It’s a question many people do not consider because there is a common assumption that stainless steel cannot corrode. But the answer is yes, yes it can.
Despite being a naturally corrosion-resistant metal alloy, there are some kinks in the armor of stainless steel, including crevice corrosion, ferritic contamination, and passivation issues. Let’s consider passivation issues. Passivation is a cleaning operation that occurs post processing to remove contaminants and ensure that the component is inert to corrosive reactions. If the issues exist within the passivation process, the component may corrode, despite the expectation of resistance to corrosion.
So how do you prevent corrosion in stainless steel components? There are several testing methods available, including copper sulfate testing, high humidity testing, and salt spray testing. Each has its own advantages and disadvantages.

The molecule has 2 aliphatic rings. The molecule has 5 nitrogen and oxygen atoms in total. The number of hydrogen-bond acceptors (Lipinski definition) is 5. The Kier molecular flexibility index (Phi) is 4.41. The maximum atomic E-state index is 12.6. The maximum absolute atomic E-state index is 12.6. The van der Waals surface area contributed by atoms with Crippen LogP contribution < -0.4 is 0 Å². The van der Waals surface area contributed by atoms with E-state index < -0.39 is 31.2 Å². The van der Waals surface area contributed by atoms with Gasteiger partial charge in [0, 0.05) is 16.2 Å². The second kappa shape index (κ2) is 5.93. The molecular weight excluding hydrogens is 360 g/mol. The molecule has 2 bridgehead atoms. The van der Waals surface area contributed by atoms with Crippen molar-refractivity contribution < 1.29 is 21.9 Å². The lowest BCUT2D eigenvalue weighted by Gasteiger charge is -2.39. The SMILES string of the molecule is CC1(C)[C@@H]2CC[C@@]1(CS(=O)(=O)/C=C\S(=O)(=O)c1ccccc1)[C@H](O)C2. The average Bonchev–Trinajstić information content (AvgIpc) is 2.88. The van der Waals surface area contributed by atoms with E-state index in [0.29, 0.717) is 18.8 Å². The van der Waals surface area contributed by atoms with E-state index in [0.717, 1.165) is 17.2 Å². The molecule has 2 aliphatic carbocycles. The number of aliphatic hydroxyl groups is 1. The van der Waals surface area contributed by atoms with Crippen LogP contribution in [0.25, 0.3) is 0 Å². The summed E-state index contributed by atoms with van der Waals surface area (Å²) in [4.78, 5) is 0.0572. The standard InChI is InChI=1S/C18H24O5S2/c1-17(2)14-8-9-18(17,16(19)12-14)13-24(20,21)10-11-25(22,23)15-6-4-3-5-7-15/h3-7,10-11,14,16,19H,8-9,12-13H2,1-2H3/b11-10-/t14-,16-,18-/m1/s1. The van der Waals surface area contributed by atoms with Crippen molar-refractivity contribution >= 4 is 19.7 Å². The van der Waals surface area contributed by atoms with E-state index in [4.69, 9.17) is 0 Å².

For the stainless steel to perform effectively and resist corrosion, it is critical that the parts be passivated and tested properly.
As a naturally-corrosion resistant metal alloy, stainless steel is the material of choice where extended part life is required. The material’s ability to self-passivate gives it longevity that is unmatched by sacrificial coatings in real-world settings. However, one must use caution with stainless steel, and must understand that it is not impervious to rust. Properly passivating stainless steel parts, and testing them appropriately, is vital to ensuring that they meet your expectations.
To learn more about the kinks in stainless steel’s armor and passivation testing methods, check out our white paper Corrosion of Stainless Steel: Test Methods and Proper Expectations published by Appliance Design Magazine and available to you through our website. Or, as always, contact us with questions any time.